The video shows Aideen Ryan 6th Class 2013-2014 interviewed and performing in Senior Orchestra in the programme “Meet The Orchestra” recorded in May 2013 and aired on RTE Junior in September 2013
The viola is slightly larger than the violin. Like the violin, sound is produced by the drawing the bow across one of the four strings or by plucking the string with a finger. All orchestra string instruments produce sound in the same manner. The main differences are the sizes of the instruments and how high or low each instrument can sound.
The viola comes in just two pieces, the instrument and the bow. The bow uses horsehair or a synthetic material to vibrate the strings as it is drawn over the strings. The viola is played with the instrument under the chin on the left side. The right hand holds the bow at the bottom (the bottom of the bow is called the “Frog”) and draws the bow over the strings.
The viola is a very old instrument. It has been basically unchanged for hundreds of years. The viola looks and sounds a lot like a violin. The difference has to do with size and pitch. Both instruments have four strings. The highest violin string is the E string. If you were to remove this highest string and add a new lowest string or C string, you would have a viola.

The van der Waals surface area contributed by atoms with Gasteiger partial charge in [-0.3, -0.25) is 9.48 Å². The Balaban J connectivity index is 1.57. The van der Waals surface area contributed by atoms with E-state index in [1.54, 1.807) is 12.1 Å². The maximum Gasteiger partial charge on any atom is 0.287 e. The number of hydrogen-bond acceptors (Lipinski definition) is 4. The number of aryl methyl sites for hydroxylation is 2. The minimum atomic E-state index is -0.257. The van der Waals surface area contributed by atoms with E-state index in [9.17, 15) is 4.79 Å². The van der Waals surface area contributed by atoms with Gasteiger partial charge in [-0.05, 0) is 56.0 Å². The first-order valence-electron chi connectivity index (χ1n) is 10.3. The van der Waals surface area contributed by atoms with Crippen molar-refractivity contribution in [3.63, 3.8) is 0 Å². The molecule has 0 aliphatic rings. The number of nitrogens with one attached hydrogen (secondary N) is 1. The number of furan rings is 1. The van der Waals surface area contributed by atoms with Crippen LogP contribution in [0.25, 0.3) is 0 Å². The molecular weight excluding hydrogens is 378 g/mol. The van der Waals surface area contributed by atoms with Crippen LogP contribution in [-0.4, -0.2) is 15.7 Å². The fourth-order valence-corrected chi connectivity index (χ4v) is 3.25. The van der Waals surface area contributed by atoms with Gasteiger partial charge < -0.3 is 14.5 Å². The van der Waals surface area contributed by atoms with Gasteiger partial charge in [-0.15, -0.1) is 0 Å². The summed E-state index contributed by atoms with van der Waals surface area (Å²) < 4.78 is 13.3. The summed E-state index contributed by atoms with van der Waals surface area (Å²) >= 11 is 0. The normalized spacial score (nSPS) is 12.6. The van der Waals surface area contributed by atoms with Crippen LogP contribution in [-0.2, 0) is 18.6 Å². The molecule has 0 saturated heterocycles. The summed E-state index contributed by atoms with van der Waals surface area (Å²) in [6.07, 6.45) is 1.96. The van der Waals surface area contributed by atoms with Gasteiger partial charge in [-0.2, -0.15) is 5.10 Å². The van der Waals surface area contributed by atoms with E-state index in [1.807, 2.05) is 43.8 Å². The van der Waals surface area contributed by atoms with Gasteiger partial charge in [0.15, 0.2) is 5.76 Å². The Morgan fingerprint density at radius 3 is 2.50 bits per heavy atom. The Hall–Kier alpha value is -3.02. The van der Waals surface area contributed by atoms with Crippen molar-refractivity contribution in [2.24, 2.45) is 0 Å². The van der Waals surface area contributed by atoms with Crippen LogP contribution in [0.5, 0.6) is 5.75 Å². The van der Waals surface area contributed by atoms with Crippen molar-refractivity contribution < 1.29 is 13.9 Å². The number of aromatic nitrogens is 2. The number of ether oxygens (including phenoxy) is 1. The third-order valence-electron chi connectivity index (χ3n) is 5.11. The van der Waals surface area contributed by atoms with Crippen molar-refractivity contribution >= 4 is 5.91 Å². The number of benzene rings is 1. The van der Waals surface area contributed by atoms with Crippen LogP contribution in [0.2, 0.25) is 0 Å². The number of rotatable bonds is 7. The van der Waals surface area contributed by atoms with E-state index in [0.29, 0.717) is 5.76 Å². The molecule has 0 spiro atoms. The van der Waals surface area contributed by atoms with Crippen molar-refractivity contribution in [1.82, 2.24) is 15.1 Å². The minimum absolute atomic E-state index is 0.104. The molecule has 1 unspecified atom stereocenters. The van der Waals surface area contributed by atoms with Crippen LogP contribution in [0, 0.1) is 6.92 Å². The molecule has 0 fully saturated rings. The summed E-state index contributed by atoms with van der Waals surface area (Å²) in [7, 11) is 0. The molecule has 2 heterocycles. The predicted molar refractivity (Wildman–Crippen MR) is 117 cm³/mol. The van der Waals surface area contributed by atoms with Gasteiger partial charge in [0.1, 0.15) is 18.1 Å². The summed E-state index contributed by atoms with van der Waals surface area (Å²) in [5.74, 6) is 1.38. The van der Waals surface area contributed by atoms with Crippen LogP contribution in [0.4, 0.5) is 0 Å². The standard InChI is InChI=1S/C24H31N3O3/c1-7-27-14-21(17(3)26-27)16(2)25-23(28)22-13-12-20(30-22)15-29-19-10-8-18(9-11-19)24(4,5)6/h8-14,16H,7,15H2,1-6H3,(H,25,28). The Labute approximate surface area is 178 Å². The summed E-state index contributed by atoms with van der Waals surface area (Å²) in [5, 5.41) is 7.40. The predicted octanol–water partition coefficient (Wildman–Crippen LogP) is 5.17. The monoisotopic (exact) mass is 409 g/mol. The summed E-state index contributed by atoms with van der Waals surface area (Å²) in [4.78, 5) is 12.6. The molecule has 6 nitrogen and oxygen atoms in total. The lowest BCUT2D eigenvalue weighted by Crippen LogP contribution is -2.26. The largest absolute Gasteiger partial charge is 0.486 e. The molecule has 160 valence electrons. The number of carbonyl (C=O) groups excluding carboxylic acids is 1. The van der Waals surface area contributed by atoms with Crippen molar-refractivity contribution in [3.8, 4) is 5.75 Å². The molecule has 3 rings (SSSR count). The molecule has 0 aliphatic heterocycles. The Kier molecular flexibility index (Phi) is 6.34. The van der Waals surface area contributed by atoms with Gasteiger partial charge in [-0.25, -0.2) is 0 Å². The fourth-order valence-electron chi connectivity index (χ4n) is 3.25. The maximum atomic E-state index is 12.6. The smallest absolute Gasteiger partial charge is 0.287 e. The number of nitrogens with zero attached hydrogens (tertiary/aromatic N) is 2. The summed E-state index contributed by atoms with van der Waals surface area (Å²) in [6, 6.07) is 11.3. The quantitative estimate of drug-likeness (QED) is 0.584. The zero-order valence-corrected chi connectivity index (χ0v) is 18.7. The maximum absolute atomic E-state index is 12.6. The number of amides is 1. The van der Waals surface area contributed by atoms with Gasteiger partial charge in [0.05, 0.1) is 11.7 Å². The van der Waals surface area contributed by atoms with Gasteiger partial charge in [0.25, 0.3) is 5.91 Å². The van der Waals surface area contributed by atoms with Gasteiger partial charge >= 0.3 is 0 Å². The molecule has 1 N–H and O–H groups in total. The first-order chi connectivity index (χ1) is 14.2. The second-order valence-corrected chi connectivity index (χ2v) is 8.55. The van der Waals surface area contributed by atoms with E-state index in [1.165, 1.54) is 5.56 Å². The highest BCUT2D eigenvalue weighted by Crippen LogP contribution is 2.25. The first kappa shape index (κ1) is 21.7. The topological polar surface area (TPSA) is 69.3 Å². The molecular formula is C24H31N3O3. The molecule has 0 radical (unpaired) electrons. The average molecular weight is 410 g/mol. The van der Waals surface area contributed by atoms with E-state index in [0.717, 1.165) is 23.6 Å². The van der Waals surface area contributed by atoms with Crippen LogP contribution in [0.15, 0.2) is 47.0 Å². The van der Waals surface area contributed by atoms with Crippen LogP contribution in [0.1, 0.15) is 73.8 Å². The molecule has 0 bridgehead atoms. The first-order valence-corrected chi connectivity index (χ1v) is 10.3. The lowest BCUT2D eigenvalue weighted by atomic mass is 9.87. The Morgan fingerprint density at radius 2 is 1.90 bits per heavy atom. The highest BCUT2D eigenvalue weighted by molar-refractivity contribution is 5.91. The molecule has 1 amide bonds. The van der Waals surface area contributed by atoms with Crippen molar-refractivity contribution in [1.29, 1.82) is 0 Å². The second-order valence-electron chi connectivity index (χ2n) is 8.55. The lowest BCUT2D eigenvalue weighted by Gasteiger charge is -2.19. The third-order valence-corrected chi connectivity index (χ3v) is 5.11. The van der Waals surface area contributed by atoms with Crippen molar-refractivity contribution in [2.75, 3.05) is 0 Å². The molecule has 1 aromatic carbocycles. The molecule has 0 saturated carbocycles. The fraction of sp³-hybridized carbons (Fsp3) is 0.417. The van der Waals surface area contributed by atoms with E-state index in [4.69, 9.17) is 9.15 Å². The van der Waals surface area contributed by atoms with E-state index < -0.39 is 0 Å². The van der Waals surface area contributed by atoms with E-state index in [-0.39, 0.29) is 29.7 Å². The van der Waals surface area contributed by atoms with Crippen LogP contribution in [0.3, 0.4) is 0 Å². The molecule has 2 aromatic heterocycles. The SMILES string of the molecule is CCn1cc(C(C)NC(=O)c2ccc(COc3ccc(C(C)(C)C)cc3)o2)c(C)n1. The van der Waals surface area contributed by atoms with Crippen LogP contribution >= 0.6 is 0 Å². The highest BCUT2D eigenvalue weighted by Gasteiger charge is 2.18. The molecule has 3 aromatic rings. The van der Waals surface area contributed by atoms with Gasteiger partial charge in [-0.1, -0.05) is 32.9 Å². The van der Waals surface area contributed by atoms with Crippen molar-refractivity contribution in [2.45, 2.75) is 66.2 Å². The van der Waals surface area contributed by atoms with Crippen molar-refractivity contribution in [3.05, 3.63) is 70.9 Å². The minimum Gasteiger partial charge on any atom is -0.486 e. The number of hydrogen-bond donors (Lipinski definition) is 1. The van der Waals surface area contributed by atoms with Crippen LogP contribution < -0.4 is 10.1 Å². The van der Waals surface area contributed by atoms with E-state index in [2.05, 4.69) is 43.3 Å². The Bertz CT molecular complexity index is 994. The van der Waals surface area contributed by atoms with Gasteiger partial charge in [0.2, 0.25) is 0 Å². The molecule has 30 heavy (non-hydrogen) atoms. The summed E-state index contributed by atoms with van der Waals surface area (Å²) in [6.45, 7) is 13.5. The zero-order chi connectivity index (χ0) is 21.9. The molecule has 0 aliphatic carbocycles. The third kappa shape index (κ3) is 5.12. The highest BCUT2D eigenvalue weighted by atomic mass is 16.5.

A unique feature of student violas is the huge variation in sizes. Buyers have the option of a 15, 14, 13 or 12 inch viola. The correct size for each student depends on the arm length and overall size of the student. Students are measured by our viola teachers to determine the correct size of instrument for them as individuals.
The viola is not nearly as popular as the violin. Because there are fewer violists, orchestra teachers consider a good viola player as a very valuable asset to the group.
St Canice’s violists perform in the Senior orchestra and the Junior orchestra and may also get together with fellow string, woodwind or brass players to form quartets or other smaller performing groups.